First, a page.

A bizarre metaphysical connection which resonates across time and space, Eli Powers’ Holy Moses sees a pregnant nun in 1960s Ireland and a West Texas gas station attendant 25 years later bear witness to a rather peculiar miracle. Starring Amanda Seyfried and Philip Ettinger, Powers’ absurdist short questions the role extraordinary events play in the lives of the normal people who are rarely the architects of significant stories. Watch it below, after which Powers discusses the freedom he found in writing a script unconcerned by practical limitations and why he’s happy that audiences find Holy Moses blasphemous and reverent in equal measure.
The concept came from letting myself write something I had no idea how to make. I write to direct so there’s always a little voice in the back of my head that’s saying: What will that cost? But for this project, I shut that voice up and wrote with zero regard for what it would take to produce. And yeah, in some ways I shot myself in the foot because it was difficult to get all the pieces to come together – but obviously not impossible because here we are. The ultimate benefit of having removed that pragmatic part of my brain when writing Holy Moses is that now I can look at it and say, as tacky as it sounds: this is me, this is exactly what my soul looks like. I didn’t make many compromises.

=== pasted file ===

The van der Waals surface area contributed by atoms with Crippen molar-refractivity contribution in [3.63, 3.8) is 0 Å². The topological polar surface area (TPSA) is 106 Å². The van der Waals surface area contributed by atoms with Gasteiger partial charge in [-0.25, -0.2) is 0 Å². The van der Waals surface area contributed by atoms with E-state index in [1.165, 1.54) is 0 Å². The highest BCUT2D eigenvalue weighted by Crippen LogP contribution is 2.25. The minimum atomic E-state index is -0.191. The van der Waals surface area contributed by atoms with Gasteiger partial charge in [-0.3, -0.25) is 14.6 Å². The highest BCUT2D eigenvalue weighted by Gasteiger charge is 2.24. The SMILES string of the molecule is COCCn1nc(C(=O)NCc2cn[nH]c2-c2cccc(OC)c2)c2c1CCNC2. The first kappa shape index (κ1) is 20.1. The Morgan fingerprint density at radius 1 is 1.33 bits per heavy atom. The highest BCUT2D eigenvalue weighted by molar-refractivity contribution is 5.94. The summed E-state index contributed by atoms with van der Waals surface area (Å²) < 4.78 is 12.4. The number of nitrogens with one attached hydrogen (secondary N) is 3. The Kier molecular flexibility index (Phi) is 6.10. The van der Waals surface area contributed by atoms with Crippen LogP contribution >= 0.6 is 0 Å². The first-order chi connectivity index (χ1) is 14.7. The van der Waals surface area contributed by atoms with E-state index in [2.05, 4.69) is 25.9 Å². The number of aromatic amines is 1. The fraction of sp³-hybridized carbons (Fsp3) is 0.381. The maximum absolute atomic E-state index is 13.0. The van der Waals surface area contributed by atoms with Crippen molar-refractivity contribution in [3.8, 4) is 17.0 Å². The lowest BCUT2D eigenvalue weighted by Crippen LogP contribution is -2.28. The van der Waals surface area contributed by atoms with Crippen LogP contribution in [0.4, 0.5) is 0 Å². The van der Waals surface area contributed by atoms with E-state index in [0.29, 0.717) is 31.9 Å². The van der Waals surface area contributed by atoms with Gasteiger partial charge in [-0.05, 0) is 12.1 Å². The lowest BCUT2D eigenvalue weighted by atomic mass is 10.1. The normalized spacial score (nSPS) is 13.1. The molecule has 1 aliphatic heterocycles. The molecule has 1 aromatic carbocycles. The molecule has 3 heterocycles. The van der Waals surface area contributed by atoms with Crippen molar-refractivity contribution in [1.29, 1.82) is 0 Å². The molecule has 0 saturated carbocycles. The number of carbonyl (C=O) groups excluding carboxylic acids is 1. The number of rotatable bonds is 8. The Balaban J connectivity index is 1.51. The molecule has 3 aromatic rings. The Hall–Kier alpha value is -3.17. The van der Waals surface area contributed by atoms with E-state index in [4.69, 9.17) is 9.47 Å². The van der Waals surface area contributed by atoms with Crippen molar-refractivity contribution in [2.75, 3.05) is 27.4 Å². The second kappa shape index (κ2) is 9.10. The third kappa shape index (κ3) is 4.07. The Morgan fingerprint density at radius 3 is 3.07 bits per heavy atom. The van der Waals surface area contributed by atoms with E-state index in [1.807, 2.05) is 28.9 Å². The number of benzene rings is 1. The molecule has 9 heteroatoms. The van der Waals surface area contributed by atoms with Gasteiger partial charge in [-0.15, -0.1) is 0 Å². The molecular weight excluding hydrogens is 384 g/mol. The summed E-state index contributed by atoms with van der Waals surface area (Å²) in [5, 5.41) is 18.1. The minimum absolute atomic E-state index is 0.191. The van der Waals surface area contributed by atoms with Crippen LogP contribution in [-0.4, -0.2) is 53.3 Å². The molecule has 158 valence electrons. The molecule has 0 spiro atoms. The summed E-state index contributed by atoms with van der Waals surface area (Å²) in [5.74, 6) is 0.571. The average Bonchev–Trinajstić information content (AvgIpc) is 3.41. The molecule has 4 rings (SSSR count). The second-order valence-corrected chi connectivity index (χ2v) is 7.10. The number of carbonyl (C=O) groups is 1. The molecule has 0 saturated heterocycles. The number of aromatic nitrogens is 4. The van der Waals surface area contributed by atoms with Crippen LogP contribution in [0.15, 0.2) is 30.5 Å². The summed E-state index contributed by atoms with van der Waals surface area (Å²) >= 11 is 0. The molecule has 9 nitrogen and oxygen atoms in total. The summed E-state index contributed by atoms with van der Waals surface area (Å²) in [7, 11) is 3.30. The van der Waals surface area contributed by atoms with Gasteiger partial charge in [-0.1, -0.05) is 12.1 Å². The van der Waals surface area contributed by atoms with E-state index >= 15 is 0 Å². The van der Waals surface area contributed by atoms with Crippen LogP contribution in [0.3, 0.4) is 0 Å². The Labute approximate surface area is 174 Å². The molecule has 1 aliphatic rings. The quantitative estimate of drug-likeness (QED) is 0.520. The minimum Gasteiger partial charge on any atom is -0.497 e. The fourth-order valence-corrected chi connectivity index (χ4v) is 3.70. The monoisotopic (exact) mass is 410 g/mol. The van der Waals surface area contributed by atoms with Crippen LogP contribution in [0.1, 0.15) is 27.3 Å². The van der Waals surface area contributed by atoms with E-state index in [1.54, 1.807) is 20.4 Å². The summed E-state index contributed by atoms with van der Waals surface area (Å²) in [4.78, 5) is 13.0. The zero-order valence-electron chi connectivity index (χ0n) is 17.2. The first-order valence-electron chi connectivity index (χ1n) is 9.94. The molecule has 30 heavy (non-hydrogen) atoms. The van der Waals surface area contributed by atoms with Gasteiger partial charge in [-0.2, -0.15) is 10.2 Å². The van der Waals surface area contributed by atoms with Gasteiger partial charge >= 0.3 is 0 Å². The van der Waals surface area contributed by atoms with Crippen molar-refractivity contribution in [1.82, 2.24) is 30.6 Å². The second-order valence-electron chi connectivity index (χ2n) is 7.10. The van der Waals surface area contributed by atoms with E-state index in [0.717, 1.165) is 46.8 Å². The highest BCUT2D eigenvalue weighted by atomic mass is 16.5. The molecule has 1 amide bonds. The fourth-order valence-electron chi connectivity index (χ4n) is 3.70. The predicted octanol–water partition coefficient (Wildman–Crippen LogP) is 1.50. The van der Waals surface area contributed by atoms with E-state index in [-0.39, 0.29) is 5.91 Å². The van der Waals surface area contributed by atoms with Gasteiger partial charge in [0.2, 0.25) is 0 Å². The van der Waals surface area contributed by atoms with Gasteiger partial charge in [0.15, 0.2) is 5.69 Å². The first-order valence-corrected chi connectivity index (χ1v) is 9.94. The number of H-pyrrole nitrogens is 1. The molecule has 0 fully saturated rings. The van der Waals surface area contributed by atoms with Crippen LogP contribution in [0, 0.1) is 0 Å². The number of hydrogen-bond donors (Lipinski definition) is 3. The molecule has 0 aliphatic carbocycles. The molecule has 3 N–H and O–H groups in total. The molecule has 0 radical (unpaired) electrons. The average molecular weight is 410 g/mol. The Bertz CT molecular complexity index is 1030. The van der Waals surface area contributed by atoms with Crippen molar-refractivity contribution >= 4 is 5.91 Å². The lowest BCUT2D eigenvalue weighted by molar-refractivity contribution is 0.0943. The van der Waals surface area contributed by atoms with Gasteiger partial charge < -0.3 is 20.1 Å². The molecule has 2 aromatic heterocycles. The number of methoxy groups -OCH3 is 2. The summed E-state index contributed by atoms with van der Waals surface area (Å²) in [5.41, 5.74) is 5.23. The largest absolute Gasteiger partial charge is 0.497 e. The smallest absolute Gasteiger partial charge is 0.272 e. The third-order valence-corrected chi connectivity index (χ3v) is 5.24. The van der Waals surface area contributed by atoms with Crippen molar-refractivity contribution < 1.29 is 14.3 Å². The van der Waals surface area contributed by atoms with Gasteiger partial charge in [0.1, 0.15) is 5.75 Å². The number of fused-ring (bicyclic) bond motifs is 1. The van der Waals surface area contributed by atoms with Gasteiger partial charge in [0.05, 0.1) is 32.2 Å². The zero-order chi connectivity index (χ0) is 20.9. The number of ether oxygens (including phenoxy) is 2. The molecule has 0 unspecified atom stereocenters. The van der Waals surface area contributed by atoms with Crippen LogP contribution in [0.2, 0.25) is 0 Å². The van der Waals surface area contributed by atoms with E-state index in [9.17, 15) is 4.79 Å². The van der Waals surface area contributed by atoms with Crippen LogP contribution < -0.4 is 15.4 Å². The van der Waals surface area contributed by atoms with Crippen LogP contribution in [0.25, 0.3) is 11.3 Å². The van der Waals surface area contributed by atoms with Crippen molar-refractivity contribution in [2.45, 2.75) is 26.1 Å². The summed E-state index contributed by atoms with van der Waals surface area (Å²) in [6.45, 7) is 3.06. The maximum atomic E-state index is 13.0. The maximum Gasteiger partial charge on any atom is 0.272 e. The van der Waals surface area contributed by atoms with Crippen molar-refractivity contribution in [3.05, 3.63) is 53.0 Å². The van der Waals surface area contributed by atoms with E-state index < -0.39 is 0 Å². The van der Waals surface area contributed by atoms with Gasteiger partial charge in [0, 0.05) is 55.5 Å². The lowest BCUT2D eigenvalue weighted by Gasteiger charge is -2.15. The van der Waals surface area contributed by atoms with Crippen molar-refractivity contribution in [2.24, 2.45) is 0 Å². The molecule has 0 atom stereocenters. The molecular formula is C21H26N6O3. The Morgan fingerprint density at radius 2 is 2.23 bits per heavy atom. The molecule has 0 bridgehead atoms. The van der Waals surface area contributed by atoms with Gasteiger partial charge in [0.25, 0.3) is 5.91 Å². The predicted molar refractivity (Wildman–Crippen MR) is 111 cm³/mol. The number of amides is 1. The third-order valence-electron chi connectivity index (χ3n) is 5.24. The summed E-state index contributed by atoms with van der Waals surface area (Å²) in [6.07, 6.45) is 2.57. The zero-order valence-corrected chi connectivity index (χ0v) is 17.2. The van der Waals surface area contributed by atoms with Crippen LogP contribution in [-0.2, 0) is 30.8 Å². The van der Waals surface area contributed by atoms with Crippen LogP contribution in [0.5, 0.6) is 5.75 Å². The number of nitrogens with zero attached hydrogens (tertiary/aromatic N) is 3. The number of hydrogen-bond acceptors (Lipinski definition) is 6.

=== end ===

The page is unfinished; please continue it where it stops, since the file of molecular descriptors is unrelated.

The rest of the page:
As far as developing the content itself, it was relatively painless. I didn’t set out with a theme in mind, and I tried not to overthink anything because that’s usually what makes writing miserable. The bulk of the script came together in three days or so. I was in a hotel room and listened to Pet Sounds over and over until I got sick of it. It wasn’t an idea I had before I sat down to write. All of a sudden it was just there.
The concept came from letting myself write something I had no idea how to make.
When we premiered at Raindance, someone in the audience asked me what The Priest meant. I tried to answer their question by going into his backstory but they were sorta disappointed with that and asked again: “No. What does he mean?”. I realized that they were really just asking for a 1-to-1 explanation of that character as a symbol. Which I have absolutely no idea about. There’s no secret symbolism here. They’re all real people. These are all real things that happened to them, in my head at least. It’s a true story if you just let it be. I wouldn’t want to define meaning for someone.
I really enjoy reading the comments on our YouTube link. They run the gamut between: “True believers beware, this film is Satan Incarnate!” and “Wow, what a beautiful piece of Christian Filmmaking.” I love that people can’t quite seem to decide if Holy Moses is sacrilegious or a deeply religious work of faith. It’s a fine line, apparently. I’m content to exist in the grey area between those interpretations.
The production of Holy Moses existed as two polarizing parts: two different DOPs, two different crews, two different coasts. The first shoot was a magical jaunt through the snow, and the second was a logistical tightrope walk in the middle of nowhere.